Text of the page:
6. Proclamation of the Prince in Cologne
The “Dreigestirm” or “trio of fools” rules on Carnival in Cologne. This triumvirat is made up of the prince, the farmer and the virgin (also portrayed by a man dressed as a female). At the beginning of January, these three high representatives of the Cologne Carnival come out in their magnificent costumes. During the proclamation of the prince, the mayor of the city gives him his slapstick, and the prince symbolically swings around his foolish people.
The farmer represents the fact that Cologne freed itself from the power of the Archbishops. As “Mother Colonia,” the virgin protects the city.
7. ‘Weiberfastnacht,’ or Fat Thursday
The last Thursday before Lent is very similar to the November 11 party. On market squares of different Carnival strongholds, thousands of fools and jesters take to the streets, at 11:11 a.m. of course, to enjoy speeches, music and even more alcohol. True Carnival professionals don’t hold back — they’ll take a week off until Ash Wednesday to party extensively before Lent starts.
Read more: A kiss for your tie? Why Carnival kicks off with gender power games
8. Barrel race in Dusseldorf
Beyond the countless carnival parties, other traditions are maintained. In Cologne on Carnival Sunday, small parades called “Schull- und Veedelszöch” go through the different neighborhoods of the city. In Dusseldorf, the neighborhood of Niederkassel celebrates the Sunday before Rose Monday with a tradition barrel race. Participants roll wheelbarrows carrying big barrels around a racetrack. Traditionally, there is a team of princes and a team of farmers in the race, as they are the rulers of the barrels’ guard. Sometimes the mayor of the city also participates.
9. ‘Rosenmontag,’ or Rose Monday
The Rose Monday parades in Dusseldorf, Cologne and Mainz are now world famous. International TV stations film these. For carnival-goers, they are the climax of Carnival season. Colorful floats poking fun at politicians alternate with brass bands and dance groups organized by carnival associations. Throughout the parade, candies and small bouquets of flowers are thrown at the crowd. At the end of the parade always comes the prince’s sumptuously decorated float. For the Carnival rulers, this parade closes a week of tightly scheduled duties.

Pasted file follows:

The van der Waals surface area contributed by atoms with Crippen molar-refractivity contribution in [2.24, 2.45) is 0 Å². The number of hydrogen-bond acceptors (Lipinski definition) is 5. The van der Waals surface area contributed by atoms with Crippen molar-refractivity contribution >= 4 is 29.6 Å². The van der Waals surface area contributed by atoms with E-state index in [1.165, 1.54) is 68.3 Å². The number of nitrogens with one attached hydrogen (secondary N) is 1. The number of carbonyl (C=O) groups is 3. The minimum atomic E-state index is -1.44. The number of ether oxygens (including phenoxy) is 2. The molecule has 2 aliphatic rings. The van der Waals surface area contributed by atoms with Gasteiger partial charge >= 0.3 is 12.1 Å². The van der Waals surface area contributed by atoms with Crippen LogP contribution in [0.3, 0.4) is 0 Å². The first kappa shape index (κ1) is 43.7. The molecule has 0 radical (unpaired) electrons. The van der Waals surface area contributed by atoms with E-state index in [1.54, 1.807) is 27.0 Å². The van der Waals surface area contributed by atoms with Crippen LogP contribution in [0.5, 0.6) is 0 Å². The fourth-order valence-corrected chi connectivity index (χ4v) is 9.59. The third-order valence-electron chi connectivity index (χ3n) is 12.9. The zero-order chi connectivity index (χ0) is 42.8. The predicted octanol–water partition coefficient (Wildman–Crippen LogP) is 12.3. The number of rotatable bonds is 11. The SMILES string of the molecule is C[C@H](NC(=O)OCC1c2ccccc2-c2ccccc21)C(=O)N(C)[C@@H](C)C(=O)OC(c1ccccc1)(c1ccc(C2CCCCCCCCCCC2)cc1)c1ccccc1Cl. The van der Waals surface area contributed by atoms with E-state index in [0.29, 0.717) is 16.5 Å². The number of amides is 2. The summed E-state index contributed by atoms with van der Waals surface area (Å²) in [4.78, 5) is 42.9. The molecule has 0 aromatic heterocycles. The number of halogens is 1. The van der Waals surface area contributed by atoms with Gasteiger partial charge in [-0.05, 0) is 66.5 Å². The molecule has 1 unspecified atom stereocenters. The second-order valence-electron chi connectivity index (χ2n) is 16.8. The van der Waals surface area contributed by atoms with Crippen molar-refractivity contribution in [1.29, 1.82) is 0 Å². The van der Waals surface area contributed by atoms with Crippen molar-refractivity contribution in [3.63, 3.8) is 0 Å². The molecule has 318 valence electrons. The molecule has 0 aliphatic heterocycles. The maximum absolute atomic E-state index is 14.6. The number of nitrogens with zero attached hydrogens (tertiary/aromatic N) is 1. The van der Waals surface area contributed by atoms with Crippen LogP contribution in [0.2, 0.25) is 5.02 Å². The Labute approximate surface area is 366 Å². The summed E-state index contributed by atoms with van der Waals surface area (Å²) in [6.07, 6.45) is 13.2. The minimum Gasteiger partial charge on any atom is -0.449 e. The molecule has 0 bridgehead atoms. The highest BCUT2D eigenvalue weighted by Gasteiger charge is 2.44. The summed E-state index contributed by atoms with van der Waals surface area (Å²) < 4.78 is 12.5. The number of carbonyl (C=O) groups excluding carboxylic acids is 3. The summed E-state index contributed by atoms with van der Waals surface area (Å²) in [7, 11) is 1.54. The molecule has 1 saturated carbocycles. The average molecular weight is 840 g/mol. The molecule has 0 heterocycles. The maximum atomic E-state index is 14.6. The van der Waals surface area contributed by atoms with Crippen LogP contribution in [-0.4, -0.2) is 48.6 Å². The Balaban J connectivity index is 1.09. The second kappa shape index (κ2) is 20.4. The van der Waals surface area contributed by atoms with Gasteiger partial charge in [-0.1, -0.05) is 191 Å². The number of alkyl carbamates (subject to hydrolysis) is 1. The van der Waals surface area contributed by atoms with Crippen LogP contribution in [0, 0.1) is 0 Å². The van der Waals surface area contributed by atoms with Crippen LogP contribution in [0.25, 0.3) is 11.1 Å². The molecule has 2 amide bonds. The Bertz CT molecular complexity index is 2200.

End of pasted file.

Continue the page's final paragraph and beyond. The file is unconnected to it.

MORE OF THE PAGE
10. ‘Nubbelverbrennung,’ or burning of the straw man
A huge straw man called “Nubbel” hangs above pubs in Cologne. It is burned in the night before Ash Wednesday. The Nubbel stands for all the sins committed by the fools during carnival season, as well as all other recent misfortunes — for example, if the local football club lost their last game. In Dusseldorf, a similar character called “Hoppeditz” is burned that night.
11. Fish on Ash Wednesday
On Ash Wednesday, Lent begins and goes on until Good Friday. For strict Catholics, this means going through a period of six weeks without eating meat, with fish being allowed on Fridays. Some non-Catholics also pick something they will stop consuming during that period, for example alcohol, tobacco or even the Internet. A traditional meal of fish launches the fasting period on Ash Wednesday.